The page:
Herd reverses fortunes, whips Tulsa 79-61
HUNTINGTON - To say Marshall flipped the script Wednesday night would be an understatement.
Coming off three losses that grew progressively more hideous, the Thundering Herd finally took it out on somebody, hammering Tulsa 79-61 to open Conference USA play. A crowd announced at 5,115 at Cam Henderson Center was pleasantly surprised.
So was Herd coach Tom Herrion and his players - not that they put behind the 37-point loss to Ohio and won this game, but the degree of domination over the Golden Hurricane. The game was nowhere near as close as the score, as the Herd led by 29 points five minutes into the second half.
With DeAndre Kane back in the starting lineup, Elijah Pittman and D.D. Scarver hitting shots and the front line reasserting itself, the Herd won for the fifth time in six home games against Tulsa. In the process, everything and everybody decorated in kelly green seemed to perk up.
"We played without any agendas tonight," Herrion said. "We played so cohesively, every guy contributed, it was good. I've got great faith in my kids, they've shown great character."
About the only negatives one could see for the Herd (8-8, 1-0 C-USA) was 20 turnovers and a 16-8 Tulsa run to the end of the game, both inconsequential. All other factors worked squarely in Marshall's favor, including:
At the other end, the Herd yanked down its usual 14 offensive boards, and turned those into 12 second-chance points. Two such baskets came off missed MU free throws, sparking the Herd's 19-0 run that turned a 6-5 deficit into a runaway.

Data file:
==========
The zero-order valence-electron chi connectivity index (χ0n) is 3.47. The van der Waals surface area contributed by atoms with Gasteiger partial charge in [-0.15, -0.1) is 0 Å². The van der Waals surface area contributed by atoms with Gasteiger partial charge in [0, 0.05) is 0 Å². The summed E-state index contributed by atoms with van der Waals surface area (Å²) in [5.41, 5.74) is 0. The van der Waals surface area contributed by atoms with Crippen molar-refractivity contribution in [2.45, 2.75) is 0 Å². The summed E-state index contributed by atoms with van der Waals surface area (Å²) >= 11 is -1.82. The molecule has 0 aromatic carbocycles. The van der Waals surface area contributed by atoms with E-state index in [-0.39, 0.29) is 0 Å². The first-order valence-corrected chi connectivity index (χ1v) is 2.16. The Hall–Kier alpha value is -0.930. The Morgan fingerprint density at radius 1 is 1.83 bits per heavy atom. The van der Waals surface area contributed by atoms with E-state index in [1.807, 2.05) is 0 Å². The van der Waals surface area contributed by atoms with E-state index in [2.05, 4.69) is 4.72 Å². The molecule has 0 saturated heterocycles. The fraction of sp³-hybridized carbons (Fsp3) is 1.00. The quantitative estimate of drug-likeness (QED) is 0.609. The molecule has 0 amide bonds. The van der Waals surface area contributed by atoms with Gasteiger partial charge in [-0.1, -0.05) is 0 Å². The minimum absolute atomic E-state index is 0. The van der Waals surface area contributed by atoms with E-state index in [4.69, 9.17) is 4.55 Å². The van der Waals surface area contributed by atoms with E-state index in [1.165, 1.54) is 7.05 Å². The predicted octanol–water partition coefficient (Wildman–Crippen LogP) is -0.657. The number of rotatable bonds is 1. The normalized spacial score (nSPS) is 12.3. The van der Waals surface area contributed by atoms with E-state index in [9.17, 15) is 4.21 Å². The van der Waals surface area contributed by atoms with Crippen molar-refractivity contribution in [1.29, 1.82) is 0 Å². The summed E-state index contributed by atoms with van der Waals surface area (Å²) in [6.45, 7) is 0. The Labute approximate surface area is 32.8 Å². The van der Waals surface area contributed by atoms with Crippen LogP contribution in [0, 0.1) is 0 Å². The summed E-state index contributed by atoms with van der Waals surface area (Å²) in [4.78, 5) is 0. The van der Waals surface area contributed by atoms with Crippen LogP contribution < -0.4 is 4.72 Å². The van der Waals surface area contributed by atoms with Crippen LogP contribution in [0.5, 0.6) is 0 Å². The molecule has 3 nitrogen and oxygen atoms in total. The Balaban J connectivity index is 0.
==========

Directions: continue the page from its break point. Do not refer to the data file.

Dennis Tinnon led with 11 rebounds and Nigel Spikes added nine.
Tinnon's effort was singled out.
"I thought the first 20 minutes Tinnon played as well as he's played since he's been here, without scoring a point," Herrion said. "We had him on Haralson a lot, we ran a lot of switch situations. He impacted the game more than anybody without scoring a point, and I told him that."
"It was me shooting in rhythm. I didn't take any bad shots today," he said. "I wanted to set the tone, defensively, get my guys involved, get Pittman good shots, get D.D. good shots, get my big men touches. I know my shots will come.
"I was shooting shots [Tulsa's defense] gave me, and it's about time I knocked some down."
There were alley-oop dunks, baskets in transition and catch-and-shoot bombs. There was Kane stealing in the backcourt after a Tulsa rebound, waiting a count and then feeding the onrushing Scarver for a three-point play. And then there was Pittman's four-point play with 4:33 left in the first half, putting Marshall up 37-15.
After drawing the contact while rising to shoot a 3-pointer, Pittman kept his balance just enough to make a one-handed toss that banked off the glass as if he called it. That play drew the most jokes in the players' portion of the postgame press conference.
"I've got to make anything [Kane] gives me," Pittman said with a smile. Kane responded: "He had to make it. He missed my 'oop' [pass]."
Mbao had gotten the worst of a horrific collision with Goff on Nov. 20, remaining hospitalized for the better part of a week. With family-like support from coaches and teammates, he has been recovering from concussion symptoms ever since.
"He's got a little headache right now, so we've got to be careful," Herrion said. "He is a contagious personality, a fan favorite, everybody cheering for him, so it was nice to get him in there; he got a big rebound. We've got to work him back in, he can be a nice piece for us."
The Herd hits the road for its longest road trip of the year, playing Texas-El Paso at 9 p.m. EST Saturday. After that, the team has a week before its Jan. 19 home game against East Carolina.
Reach Doug Smock at 304-348-5130, firstname.lastname@example.org or follow him at twitter.com/dougsmock.